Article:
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Hey everyone I am building a website that needs to have the capability to store the physical location of a person and allow someone to search for other people within some radius of that location. For the sake of an example lets pretend it's a dating website (it's not) and so as a user you want to find people within 50 miles of your current location that meet some other set of search criteria.

Currently I am storing all of my user information in Azure Table Storage. However this is the first time I've ever attempted to create a geo-aware search algorithm so I wanted to verify that I am not going to waste my time doing something totally insane. To that end the idea for my implementation is as follows:

  1. Store the longitude and latitude for the users location in the Azure Table
  2. The PartitionKey for each entry is the state (or country if outside the US) that the person lives in
  3. I want to calculate the distance between the current user and all other users using the haversine equation. I'm assuming I can embed this into my LINQ query?
  4. Eventually I'd like to be able to get a list of all states/countries within the radius so I can optimize based on PartitionKey's

Naturally this implementation strategy leads to a few questions:

  1. If I do the haversine equation in a LINQ query where is it being executed? The last thing I want is my WebRole to pull every record from azure storage to run this haversine equation on it within the application process
  2. Is the idea of doing this with Azure Storage totally crazy? I know there are solutions like MongoDB that have the capability to do spatial search queries built-in. I like the scalability of Azure but is there some better alternative I should investigate instead?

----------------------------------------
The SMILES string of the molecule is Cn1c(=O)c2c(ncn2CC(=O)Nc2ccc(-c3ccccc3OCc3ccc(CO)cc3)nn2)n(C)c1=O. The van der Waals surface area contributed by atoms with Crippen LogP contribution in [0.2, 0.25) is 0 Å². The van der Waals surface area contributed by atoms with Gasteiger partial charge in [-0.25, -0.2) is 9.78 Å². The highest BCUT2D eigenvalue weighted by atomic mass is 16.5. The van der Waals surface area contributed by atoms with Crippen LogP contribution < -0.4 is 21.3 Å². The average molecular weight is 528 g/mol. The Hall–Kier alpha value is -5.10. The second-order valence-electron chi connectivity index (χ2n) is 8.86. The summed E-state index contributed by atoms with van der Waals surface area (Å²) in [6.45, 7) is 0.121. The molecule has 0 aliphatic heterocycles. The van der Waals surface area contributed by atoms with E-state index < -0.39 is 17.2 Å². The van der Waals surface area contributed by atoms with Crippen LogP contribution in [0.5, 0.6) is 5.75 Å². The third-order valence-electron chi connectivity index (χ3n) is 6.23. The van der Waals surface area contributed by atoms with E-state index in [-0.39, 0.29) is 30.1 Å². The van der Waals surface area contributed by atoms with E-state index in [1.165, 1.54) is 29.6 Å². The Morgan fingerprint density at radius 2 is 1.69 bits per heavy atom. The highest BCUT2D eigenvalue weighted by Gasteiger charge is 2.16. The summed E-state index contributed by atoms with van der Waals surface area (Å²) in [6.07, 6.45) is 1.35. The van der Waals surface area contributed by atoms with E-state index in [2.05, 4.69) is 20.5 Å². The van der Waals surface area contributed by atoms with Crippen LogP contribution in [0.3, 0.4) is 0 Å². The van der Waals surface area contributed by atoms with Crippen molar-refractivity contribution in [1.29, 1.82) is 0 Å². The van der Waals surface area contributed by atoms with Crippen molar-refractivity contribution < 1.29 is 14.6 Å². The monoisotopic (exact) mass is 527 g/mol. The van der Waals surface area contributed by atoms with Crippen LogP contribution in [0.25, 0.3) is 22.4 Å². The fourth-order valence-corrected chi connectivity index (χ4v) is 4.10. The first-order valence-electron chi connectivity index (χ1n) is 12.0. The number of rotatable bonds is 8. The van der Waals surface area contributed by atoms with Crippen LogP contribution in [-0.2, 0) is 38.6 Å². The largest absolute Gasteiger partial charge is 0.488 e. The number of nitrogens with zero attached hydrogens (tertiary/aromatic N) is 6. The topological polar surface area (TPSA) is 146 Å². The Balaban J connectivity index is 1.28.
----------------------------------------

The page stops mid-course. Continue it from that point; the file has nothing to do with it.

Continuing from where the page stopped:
Thanks for the help in advance!

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2 Answers 2

up vote 0 down vote accepted

If you want the query to be fast against Azure tables, the query has to run against the partition key and row key. Also if you're using LINQ to query Azure tables then you need to be careful about which functions you use. If the value can be calculated once for all row, LINQ will be clever and evaluate it before sending the query to AZT, however if it needs to be evaluated for each row, then you can only use those are those that Azure supports (which is a pretty short list).

You might be able to make this work if you want to use a bounding square for your area not a bounding circle. Store latitude in the PartitionKey and longitude in the RowKey and have a query that looks like this:

var query = from UserLocation ul
            in repository.All()
        where
            ul.PartitionKey.CompareTo(minimumLatitude) > 0
            && ul.PartitionKey.CompareTo(maximumLatitude) < 0
            && ul.RowKey.CompareTo(minimumLongitude) > 0
            && ul.RowKey.CompareTo(maximumLongitude) < 0
        select
            ul;

This is probably not as clever as you were hoping for though. If this is not going to work for you, then you'll need to look at other options. SQL Azure supports geospatial queries if you want to stay within the Microsoft family.

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Having used spatial queries with SQL Azure (approximately 5 million records) i can confirm that it can be very quick - it may well be worth a look for you.

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